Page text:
Jiang wants to reach out to Americans during visit Chinese leader says trip will foster understanding

October 26, 1997|By Frank Langfitt | Frank Langfitt,SUN FOREIGN STAFF

BEIJING -- In a dress rehearsal for his summit in the United States this week, China's President Jiang Zemin met with U.S. reporters yesterday for a rare news conference in which he spoke about human rights, voiced confidence in Hong Kong's faltering stock market and practiced a little English.

Jiang said nothing new about the many issues that divide the two nations, such as Taiwan, Tibet and the Tiananmen Square massacre, but he gave a glimpse of the kind of image he hopes to project to a skeptical U.S. public during his eight-day tour.

The Chinese leader -- who often seems wooden at official events -- departed at times from his prepared notes, occasionally laughing and smiling and generally seeming more animated. He said he thought his trip would help Americans better understand him and recognize that China and the United States share some values.

"To see it once is better than to hear about it 100 times," Jiang said, quoting an old Chinese saying. "I believe through my coming visit and also the contacts that I will have with the different walks of life of the American people, this misgiving will be gradually resolved."

Jiang, 71, arrives today in Honolulu on the first leg of a trip that will take him to Williamsburg, Va., Washington, Philadelphia, New York, Boston and Los Angeles. His visit, which will include a state dinner and meetings with congressional leaders, is the first by a Chinese head of state since 1985.

President Clinton has said that trade, human rights, arms control and peace between North and South Korea are on the summit agenda.

The issue of a reported agreement for China to end nuclear exports to Iran -- which would clear the way for U.S. companies to sell reactors to China -- did not come up at the news conference.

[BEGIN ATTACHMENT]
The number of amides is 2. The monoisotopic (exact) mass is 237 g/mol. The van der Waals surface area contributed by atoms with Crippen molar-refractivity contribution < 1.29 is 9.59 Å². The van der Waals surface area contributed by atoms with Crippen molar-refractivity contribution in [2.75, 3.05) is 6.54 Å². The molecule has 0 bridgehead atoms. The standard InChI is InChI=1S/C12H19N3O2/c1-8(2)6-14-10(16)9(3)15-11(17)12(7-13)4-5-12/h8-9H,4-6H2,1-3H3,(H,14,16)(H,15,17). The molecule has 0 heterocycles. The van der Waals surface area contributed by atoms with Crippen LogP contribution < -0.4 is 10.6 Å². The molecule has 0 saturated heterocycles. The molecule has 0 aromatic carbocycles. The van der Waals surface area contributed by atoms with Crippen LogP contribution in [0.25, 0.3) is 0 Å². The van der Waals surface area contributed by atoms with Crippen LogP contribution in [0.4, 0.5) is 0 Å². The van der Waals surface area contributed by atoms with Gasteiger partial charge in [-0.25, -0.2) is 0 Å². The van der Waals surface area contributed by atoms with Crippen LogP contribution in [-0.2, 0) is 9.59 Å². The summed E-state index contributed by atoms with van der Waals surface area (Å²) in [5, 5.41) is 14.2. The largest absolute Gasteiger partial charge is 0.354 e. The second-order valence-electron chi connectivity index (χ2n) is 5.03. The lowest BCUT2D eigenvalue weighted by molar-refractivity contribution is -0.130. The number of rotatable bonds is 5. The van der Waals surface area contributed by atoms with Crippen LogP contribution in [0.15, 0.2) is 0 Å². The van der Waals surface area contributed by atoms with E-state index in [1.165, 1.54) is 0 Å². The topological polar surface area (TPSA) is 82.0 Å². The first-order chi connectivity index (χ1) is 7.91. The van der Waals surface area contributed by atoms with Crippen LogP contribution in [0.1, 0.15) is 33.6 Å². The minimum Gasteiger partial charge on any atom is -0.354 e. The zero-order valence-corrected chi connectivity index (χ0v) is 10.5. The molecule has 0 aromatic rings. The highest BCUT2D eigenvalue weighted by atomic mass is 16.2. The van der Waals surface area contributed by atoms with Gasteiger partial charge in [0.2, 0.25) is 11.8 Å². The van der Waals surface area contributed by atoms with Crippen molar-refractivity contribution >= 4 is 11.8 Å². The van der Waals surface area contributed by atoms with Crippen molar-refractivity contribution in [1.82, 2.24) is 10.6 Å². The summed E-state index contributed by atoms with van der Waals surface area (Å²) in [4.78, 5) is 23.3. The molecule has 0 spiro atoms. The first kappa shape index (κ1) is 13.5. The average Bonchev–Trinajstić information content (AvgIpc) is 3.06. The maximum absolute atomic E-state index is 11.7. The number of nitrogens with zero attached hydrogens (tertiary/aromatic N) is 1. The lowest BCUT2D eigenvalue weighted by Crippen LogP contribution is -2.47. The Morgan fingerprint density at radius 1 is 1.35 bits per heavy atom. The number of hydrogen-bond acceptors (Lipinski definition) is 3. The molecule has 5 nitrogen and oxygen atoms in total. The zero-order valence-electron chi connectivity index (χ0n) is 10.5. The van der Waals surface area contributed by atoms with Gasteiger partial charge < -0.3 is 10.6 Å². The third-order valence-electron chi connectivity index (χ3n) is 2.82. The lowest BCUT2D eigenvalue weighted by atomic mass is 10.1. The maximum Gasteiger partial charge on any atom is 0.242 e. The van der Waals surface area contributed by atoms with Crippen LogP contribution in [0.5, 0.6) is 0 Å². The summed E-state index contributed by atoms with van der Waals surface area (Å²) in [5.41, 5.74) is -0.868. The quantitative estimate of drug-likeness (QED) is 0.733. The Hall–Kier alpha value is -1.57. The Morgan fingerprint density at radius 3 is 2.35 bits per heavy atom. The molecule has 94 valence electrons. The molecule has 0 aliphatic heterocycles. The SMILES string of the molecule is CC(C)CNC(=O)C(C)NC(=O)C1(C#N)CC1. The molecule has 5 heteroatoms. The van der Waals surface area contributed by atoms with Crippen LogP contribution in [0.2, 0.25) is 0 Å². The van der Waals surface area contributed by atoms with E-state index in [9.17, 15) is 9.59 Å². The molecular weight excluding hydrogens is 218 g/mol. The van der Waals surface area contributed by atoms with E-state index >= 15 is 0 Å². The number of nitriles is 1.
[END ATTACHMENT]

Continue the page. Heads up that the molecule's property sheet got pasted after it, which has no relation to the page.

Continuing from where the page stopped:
The summit marks the re-establishment of closer relations between two of the world's most powerful nations since their falling-out after the bloody Tiananmen Square crackdown on pro-democracy demonstrators in 1989.

Groups supporting human and religious rights and a free Tibet plan to stage demonstrations during Jiang's visit. Yesterday, he seemed untroubled by the prospect of the sort of protests that would not be allowed here.

"It will be up to the United States to handle these events," he

said. "President Clinton has [extended] an invitation to me for this state visit. Therefore I believe that he would not like to welcome me in the form of demonstrations."

Jiang invited Beijing-based U.S. reporters yesterday to the Great Hall of the People, China's parliament building on the west side ++ of Tiananmen Square. Jiang rarely holds news conferences with U.S. reporters.

When he does, he usually takes only a few questions, which have been vetted by the government.

Yesterday, though, U.S. journalists asked whatever they wanted, and Jiang spent more than an hour giving answers. Most responses followed the government line, and the session was clearly a practice run for dealing with the Washington press corps and students at Harvard University, where he will visit Saturday.

Jiang seemed more relaxed than he has at other public appearances and even walked up to a U.S. reporter afterward to clarify an answer, speaking in clear, though not quite perfect, English.

Referring to U.S. perceptions of the Chinese government, he told the reporter, "There may be some misunderstandings between us. If we have direct contacts, we'll solve this problem at once."

In anticipation of the trip, Jiang has been practicing his English. He first studied it in school when he was 10 years old and downplayed his skills yesterday.

While Americans may appreciate his efforts to speak their language, many won't like at least some of what he has to say.

On the issue of human rights, for instance, Jiang described the jailing of prominent dissidents Wang Dan and Wei Jingsheng as criminal, not political, matters.

When the topic turned to Tibet, Jiang said China had liberated it from feudal serfdom as the United States had similarly freed the slaves following the Civil War.

Critics maintain that since China's violent takeover of Tibet in the 1950s, it has run Tibet as an occupied territory while trying to stamp out much of its rich Buddhist culture.

On the subject of expanded democracy in China, which now has direct elections at the village level, Jiang noted that more than 100 million of the nation's 1.2 billion people are illiterate and that there are vast economic disparities across the country.

Jiang spent most of the news conference focusing on his trip, but departed at one point to calm concerns about Thursday's precipitous drop in the Hong Kong stock market.

Sparked by Southeast Asia's financial crisis, Hong Kong's benchmark Hang Seng Index lost 10 percent of its value and sent other markets down around the world before rallying Friday.

"I believe the ups and downs of the securities market is only a natural phenomenon and the Chinese economy, including the economy of Hong Kong, is stable," said Jiang.

Pub Date: 10/26/97

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